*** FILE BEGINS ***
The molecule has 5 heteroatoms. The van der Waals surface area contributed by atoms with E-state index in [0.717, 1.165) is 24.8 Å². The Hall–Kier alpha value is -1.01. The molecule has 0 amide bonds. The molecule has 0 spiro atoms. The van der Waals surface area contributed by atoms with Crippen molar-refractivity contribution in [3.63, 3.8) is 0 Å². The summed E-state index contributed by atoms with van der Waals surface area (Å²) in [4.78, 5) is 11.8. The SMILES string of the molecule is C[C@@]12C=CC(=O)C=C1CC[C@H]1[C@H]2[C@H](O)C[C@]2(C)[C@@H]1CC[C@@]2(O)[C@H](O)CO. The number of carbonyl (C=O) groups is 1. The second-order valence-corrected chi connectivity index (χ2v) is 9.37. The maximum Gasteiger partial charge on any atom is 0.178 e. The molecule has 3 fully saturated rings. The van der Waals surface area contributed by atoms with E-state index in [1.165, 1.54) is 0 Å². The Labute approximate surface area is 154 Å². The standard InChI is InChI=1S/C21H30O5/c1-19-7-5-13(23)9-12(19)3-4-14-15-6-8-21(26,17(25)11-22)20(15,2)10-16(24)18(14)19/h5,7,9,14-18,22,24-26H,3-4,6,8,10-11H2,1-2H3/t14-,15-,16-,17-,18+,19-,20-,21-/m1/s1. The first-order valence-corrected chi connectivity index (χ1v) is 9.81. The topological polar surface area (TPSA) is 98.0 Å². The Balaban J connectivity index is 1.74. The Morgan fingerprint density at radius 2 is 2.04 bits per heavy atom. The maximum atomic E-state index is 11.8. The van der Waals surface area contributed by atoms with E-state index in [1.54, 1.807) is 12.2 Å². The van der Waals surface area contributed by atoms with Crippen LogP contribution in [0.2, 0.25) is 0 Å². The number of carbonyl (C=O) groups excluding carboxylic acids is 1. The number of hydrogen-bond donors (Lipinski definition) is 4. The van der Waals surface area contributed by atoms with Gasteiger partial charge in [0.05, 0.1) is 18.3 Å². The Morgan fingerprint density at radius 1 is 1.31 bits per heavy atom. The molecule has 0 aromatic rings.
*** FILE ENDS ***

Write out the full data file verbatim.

The molecule has 5 heteroatoms. The van der Waals surface area contributed by atoms with E-state index in [0.717, 1.165) is 24.8 Å². The Hall–Kier alpha value is -1.01. The molecule has 0 amide bonds. The molecule has 0 spiro atoms. The van der Waals surface area contributed by atoms with Crippen molar-refractivity contribution in [3.63, 3.8) is 0 Å². The summed E-state index contributed by atoms with van der Waals surface area (Å²) in [4.78, 5) is 11.8. The SMILES string of the molecule is C[C@@]12C=CC(=O)C=C1CC[C@H]1[C@H]2[C@H](O)C[C@]2(C)[C@@H]1CC[C@@]2(O)[C@H](O)CO. The number of carbonyl (C=O) groups is 1. The second-order valence-corrected chi connectivity index (χ2v) is 9.37. The maximum Gasteiger partial charge on any atom is 0.178 e. The molecule has 3 fully saturated rings. The van der Waals surface area contributed by atoms with E-state index in [1.165, 1.54) is 0 Å². The Labute approximate surface area is 154 Å². The standard InChI is InChI=1S/C21H30O5/c1-19-7-5-13(23)9-12(19)3-4-14-15-6-8-21(26,17(25)11-22)20(15,2)10-16(24)18(14)19/h5,7,9,14-18,22,24-26H,3-4,6,8,10-11H2,1-2H3/t14-,15-,16-,17-,18+,19-,20-,21-/m1/s1. The first-order valence-corrected chi connectivity index (χ1v) is 9.81. The topological polar surface area (TPSA) is 98.0 Å². The Balaban J connectivity index is 1.74. The Morgan fingerprint density at radius 2 is 2.04 bits per heavy atom. The maximum atomic E-state index is 11.8. The van der Waals surface area contributed by atoms with E-state index in [1.54, 1.807) is 12.2 Å². The van der Waals surface area contributed by atoms with Crippen LogP contribution in [0.2, 0.25) is 0 Å². The number of carbonyl (C=O) groups excluding carboxylic acids is 1. The number of hydrogen-bond donors (Lipinski definition) is 4. The van der Waals surface area contributed by atoms with Gasteiger partial charge in [0.05, 0.1) is 18.3 Å². The Morgan fingerprint density at radius 1 is 1.31 bits per heavy atom. The molecule has 0 aromatic rings.